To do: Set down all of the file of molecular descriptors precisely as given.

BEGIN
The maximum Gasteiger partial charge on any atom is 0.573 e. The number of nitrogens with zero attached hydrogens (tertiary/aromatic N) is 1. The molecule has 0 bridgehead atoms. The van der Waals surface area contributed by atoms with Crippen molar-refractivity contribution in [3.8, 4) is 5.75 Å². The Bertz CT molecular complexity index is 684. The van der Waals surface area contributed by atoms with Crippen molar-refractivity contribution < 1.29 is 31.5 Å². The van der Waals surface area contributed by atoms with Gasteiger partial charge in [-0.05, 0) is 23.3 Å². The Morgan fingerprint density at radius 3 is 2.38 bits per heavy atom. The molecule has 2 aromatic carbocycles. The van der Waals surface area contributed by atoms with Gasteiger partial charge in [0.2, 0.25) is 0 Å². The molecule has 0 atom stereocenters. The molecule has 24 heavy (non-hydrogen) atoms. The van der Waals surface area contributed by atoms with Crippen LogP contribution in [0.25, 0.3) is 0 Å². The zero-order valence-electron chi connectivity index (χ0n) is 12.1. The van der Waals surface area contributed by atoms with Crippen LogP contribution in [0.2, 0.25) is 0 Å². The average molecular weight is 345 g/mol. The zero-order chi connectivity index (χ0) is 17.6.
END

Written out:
The maximum Gasteiger partial charge on any atom is 0.573 e. The number of nitrogens with zero attached hydrogens (tertiary/aromatic N) is 1. The molecule has 0 bridgehead atoms. The van der Waals surface area contributed by atoms with Crippen molar-refractivity contribution in [3.8, 4) is 5.75 Å². The Bertz CT molecular complexity index is 684. The van der Waals surface area contributed by atoms with Crippen molar-refractivity contribution < 1.29 is 31.5 Å². The van der Waals surface area contributed by atoms with Gasteiger partial charge in [-0.05, 0) is 23.3 Å². The Morgan fingerprint density at radius 3 is 2.38 bits per heavy atom. The molecule has 2 aromatic carbocycles. The van der Waals surface area contributed by atoms with Gasteiger partial charge in [0.2, 0.25) is 0 Å². The molecule has 0 atom stereocenters. The molecule has 24 heavy (non-hydrogen) atoms. The van der Waals surface area contributed by atoms with Crippen LogP contribution in [0.25, 0.3) is 0 Å². The zero-order valence-electron chi connectivity index (χ0n) is 12.1. The van der Waals surface area contributed by atoms with Crippen LogP contribution in [0.2, 0.25) is 0 Å². The average molecular weight is 345 g/mol. The zero-order chi connectivity index (χ0) is 17.6.